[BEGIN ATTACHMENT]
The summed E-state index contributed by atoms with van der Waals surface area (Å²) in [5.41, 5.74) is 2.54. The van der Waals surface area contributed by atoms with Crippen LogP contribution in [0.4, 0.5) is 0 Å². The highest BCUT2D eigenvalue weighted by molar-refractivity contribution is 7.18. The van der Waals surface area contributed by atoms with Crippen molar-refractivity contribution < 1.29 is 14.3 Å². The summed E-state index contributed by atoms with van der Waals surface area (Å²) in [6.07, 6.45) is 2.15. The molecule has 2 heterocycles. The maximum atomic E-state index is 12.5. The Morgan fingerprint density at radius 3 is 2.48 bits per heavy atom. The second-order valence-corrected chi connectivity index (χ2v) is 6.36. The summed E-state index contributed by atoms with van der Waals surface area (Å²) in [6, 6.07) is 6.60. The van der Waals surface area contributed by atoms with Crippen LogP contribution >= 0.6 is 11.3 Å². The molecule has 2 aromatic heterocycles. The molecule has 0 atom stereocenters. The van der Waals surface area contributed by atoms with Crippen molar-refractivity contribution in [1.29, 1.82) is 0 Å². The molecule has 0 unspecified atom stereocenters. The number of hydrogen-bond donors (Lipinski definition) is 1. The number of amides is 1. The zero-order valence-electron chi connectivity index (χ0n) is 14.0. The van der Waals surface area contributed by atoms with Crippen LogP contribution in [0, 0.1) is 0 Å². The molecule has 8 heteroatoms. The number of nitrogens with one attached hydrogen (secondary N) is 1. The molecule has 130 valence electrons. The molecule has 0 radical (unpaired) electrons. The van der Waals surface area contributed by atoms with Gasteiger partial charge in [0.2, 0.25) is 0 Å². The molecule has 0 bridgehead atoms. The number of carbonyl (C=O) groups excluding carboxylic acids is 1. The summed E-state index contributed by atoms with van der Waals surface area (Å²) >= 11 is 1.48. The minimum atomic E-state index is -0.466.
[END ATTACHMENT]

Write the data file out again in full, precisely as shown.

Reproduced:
The summed E-state index contributed by atoms with van der Waals surface area (Å²) in [5.41, 5.74) is 2.54. The van der Waals surface area contributed by atoms with Crippen LogP contribution in [0.4, 0.5) is 0 Å². The highest BCUT2D eigenvalue weighted by molar-refractivity contribution is 7.18. The van der Waals surface area contributed by atoms with Crippen molar-refractivity contribution < 1.29 is 14.3 Å². The summed E-state index contributed by atoms with van der Waals surface area (Å²) in [6.07, 6.45) is 2.15. The molecule has 2 heterocycles. The maximum atomic E-state index is 12.5. The Morgan fingerprint density at radius 3 is 2.48 bits per heavy atom. The second-order valence-corrected chi connectivity index (χ2v) is 6.36. The summed E-state index contributed by atoms with van der Waals surface area (Å²) in [6, 6.07) is 6.60. The van der Waals surface area contributed by atoms with Crippen LogP contribution >= 0.6 is 11.3 Å². The molecule has 2 aromatic heterocycles. The molecule has 0 atom stereocenters. The van der Waals surface area contributed by atoms with Crippen molar-refractivity contribution in [1.29, 1.82) is 0 Å². The molecule has 0 unspecified atom stereocenters. The number of hydrogen-bond donors (Lipinski definition) is 1. The number of amides is 1. The zero-order valence-electron chi connectivity index (χ0n) is 14.0. The van der Waals surface area contributed by atoms with Crippen LogP contribution in [0, 0.1) is 0 Å². The molecule has 8 heteroatoms. The number of nitrogens with one attached hydrogen (secondary N) is 1. The molecule has 130 valence electrons. The molecule has 0 radical (unpaired) electrons. The van der Waals surface area contributed by atoms with Gasteiger partial charge in [0.2, 0.25) is 0 Å². The molecule has 0 bridgehead atoms. The number of carbonyl (C=O) groups excluding carboxylic acids is 1. The summed E-state index contributed by atoms with van der Waals surface area (Å²) >= 11 is 1.48. The minimum atomic E-state index is -0.466.